Council housing management remains 'fair', say auditors

But prospects for improvement promising

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The housing management service provided by London Borough of Ealing is fair and has promising prospects to improve, according to an independent report released today by the Audit Commission. In 2002, the service was also graded as one-star 'fair', but prospects were thought to be uncertain, so at least things are looking up.

The Audit Commission inspection team gave the service one star out of a possible three because the council has made improvements to the service it delivers to tenants and is providing a fair service.

Hugh Boatswain , Audit Commission senior manager, said : ´┐ŻEaling Council is changing the culture of its organisation and is now working to provide a service which is responsive to the needs of its tenants. It is building service improvements around tenant priorities and satisfaction.'

 

Around £375 million has been identified as necessary to bring the housing stock up to the government's Decent Homes Standard, which sets a target for all local authorities to bring their homes up to standard by 2010. The funding gap amounts to £207 million. The council applied to the government for approval to borrow the money and has been advised that it will receive £64 million for 2005´┐Ż2007 if Ealing Homes receives a two star rating when it is inspected in May 2005.

As of March 31 2004, the council owns 14,545 homes.  It owns the freehold to 4,829 leasehold flats that have been sold under the right to buy. Of the 14,545 rented properties, nearly 80% are medium and high-rise blocks within council estates. In addition there are 491 homes that are leased by the council from a housing association.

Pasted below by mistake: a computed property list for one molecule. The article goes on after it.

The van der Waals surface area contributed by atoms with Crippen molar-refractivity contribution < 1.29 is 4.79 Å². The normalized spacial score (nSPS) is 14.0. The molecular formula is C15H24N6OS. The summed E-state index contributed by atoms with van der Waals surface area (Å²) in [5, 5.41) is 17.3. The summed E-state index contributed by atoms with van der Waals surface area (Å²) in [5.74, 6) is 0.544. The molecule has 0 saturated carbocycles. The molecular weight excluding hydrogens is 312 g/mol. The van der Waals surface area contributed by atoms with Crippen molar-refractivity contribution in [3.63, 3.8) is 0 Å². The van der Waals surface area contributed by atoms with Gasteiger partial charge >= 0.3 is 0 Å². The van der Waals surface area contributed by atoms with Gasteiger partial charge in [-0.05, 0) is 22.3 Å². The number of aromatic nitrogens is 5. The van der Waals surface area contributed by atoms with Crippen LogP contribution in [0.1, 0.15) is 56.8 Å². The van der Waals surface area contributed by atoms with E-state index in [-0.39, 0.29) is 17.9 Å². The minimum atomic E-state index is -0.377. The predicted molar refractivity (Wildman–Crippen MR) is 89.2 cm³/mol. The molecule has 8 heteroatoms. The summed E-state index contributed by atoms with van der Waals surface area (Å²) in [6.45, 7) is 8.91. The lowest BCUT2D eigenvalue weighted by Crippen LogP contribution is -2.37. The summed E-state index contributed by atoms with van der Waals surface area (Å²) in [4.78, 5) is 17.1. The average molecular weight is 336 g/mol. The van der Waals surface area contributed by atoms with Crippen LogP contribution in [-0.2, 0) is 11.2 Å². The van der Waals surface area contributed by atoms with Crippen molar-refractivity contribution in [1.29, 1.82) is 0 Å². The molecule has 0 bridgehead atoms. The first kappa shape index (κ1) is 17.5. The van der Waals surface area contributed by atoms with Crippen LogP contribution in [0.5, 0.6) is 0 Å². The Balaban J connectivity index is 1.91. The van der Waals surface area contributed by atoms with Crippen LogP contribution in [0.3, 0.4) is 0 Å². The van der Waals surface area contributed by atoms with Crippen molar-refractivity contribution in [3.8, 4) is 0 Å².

The inspectors found:  

·         Positive steps taken to avoid rent arrears include early intervention and independent debt advice. Text messages and phone calls are also made during weekends and evenings to make contact with tenants in arrears and address issues;

·         Estates are generally clean and green spaces are well tended. Services to tackle graffiti, fly-tipping and abandoned vehicles operate quickly and efficiently;

·         A specialist Tenancy Support Team plays a vital role in identifying and supporting vulnerable people;

·         Residents have been able to influence both the future ownership and management of their homes and the detail of service standards, policies and procedures;

·         There is positive practice in tenant involvement. For example, residents were involved in the appointment of staff to the new ALMO, Ealing Homes. They are also closely involved in specifying and monitoring service levels and contracts; and

·         Residents are positively greeted when visiting offices or telephoning. This is a consistent practice across housing management teams.

 

 

To help the service improve, inspectors made a number of recommendations, including:

·         The council should ensure its relationship with the ALMO will enable reconsideration of funding arrangements to support the provision of quality housing and a quality service to tenants and leaseholders;

·         Use positive learning in Rents Service to inform the services delivered to leaseholders; and

·         Develop the capacity of resident representatives (who are contributing to the strategic decision-making) to ensure they have a genuine understanding of the choices to be made around competing priorities and are able to express preferences

 

January 5, 2005